Nov.19 Update: Humanist Charities has raised $25,611 in just one day in behalf of  PATAS for aid to the typhoon victims. 


Finally, as I mentioned above, government preparations for Haiyan were inadequate. But worse was the delay and bottlenecks before rescue efforts and supplies began reaching  the decimated areas after the storm  and which are now finally getting through to their destinations. President Aquino has taken  a lot of criticism for this debacle, and taking command responsibility into account, that was bound to happen. Moreover, effective leadership is essential at a time like this, and according to "Analysis: Hero to zero? Philippine president feels typhoon backlash", Aquino may well indeed have dropped the ball.
Yet in all fairness, based on the history of disaster responses both during and before Aquino's administration as well as  onespecially onPhilippine culture the botched response to the Haiyan was almost a foregone conclusion. Almost every time  there's a calamity in this country, there's a hue and cry about how casualties and damage could have been prevented, who's at fault,  and declarations by officials that such lack of preparedness and inadequate response must never happen again. But the fact is that due to a combination of such factors as  institutional inefficiency and corruption at almost every government level and locale, as well popular fatalism, it can't help but happen again and again. So will this time be any different? Will Filipinos finally demand improvements in disaster preparedness and response as intensely as they have, say,  to the pork barrel scandal?  Or will they eventually let the issue slide just as they have in the past?  If this happens, then next time there's a failed government response to a natural catastropheand given the Philippines geographic and geological particulars, there's bound to be a next timethe people will have no one to blame but themselves.   

Friday, October 25, 2013

How Politicians Often Compound the Problems from Natural Disasters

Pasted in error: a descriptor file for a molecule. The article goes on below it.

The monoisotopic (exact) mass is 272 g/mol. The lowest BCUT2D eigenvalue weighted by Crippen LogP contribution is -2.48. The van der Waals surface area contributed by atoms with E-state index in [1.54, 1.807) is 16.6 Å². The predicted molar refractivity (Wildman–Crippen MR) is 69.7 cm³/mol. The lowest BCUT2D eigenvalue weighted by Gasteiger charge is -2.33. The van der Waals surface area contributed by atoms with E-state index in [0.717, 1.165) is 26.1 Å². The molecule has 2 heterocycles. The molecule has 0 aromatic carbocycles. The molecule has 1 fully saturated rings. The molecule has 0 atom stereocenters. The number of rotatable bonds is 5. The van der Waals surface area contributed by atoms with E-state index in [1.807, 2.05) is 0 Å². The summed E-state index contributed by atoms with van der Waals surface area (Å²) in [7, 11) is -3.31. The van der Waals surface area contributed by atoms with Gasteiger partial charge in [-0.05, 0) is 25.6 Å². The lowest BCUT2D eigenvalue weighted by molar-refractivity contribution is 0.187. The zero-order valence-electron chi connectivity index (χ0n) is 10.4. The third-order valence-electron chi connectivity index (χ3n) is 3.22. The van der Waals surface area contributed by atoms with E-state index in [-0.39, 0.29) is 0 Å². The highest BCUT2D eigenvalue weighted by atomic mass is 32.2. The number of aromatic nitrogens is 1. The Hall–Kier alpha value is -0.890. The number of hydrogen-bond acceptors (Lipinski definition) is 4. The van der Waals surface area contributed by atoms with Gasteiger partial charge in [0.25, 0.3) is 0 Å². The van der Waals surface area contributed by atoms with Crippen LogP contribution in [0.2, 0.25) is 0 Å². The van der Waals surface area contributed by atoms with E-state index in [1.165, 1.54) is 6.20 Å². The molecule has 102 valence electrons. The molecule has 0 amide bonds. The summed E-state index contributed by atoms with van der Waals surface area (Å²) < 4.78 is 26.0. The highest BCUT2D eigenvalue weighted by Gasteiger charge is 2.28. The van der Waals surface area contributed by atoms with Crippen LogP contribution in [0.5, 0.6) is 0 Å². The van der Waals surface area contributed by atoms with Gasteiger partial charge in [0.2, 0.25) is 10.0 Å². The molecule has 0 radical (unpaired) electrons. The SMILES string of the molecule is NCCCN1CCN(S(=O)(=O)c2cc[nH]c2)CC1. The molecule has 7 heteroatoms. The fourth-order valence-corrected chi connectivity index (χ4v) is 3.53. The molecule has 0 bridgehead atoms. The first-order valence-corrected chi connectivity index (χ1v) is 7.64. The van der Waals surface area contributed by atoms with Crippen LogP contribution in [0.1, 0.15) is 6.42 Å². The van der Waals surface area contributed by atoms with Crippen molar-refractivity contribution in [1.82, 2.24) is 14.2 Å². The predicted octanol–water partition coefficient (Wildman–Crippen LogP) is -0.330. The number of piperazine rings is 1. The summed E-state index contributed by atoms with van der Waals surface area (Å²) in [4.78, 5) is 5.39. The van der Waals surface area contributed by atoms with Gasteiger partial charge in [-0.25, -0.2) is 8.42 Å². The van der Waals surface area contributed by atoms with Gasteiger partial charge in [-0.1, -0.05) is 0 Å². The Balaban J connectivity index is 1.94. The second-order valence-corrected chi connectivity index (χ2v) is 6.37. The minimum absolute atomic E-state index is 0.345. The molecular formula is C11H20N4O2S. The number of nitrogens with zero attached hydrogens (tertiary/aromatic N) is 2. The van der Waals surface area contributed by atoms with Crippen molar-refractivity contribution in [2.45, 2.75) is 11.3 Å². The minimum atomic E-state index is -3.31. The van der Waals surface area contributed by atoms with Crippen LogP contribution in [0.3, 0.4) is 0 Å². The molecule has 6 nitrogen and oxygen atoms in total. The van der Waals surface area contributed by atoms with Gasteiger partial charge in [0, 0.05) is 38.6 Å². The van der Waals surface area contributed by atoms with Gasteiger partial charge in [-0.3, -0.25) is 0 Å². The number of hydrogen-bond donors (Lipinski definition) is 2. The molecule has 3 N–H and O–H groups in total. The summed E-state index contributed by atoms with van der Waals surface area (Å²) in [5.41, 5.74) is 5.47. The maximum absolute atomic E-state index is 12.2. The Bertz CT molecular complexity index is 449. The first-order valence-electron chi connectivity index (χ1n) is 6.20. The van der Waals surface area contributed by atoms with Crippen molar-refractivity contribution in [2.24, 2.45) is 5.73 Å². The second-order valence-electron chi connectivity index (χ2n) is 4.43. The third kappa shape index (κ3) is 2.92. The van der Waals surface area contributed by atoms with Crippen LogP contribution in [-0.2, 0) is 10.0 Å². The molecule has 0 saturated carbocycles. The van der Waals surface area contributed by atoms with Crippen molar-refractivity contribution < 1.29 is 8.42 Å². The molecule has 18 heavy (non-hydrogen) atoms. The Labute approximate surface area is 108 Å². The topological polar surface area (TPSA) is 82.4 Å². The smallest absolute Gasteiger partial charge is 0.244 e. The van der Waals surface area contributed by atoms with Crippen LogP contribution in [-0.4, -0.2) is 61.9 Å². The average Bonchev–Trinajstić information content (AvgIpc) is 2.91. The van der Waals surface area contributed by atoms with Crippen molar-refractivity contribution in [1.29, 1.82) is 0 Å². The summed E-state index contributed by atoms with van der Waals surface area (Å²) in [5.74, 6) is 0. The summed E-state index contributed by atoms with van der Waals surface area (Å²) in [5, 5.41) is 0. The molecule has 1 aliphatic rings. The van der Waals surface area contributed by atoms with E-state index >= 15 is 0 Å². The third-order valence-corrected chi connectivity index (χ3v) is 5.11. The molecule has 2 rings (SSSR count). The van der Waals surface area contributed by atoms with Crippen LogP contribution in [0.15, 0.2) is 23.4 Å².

Misuse of government power even during the best of  times is unacceptable. But in the aftermath of  a natural disaster such as last week's earthquake in Bohol province, Cebu,  malfeasance and exploitation by politicians of  such a tragedy for personal gain or glory is  unconscionable. Yet that's what apparently happened on Oct. 22 in the town of Maribojoc.

According to the "Philippine Star" it seems that the Red Cross was halted by the mayor, Leoncio Evasco while  the RC was in the process of distributing  relief goods to quake victims. Evasco demanded that the organization instead turn over the items to him to give to the people, the purpose of which was so that he could be the one to take credit for delivering the aid. But as per the "Star", there are good reason for having relief organizations  give the goods to the people directly: One is accountability. Recipients must sign for the supplies that they receive. Another is impartiality. There is no favoritism by the workers in distributing the aid to the people. However, if the local politicians were to act as middlemen in passing out the aid, they might well indulge in favoritism and give most of the goods to their families and supporters. . Maybe that's the reason that when the Red Cross volunteers refused to comply with the Mayor Evasco's orders, they were told to leave the area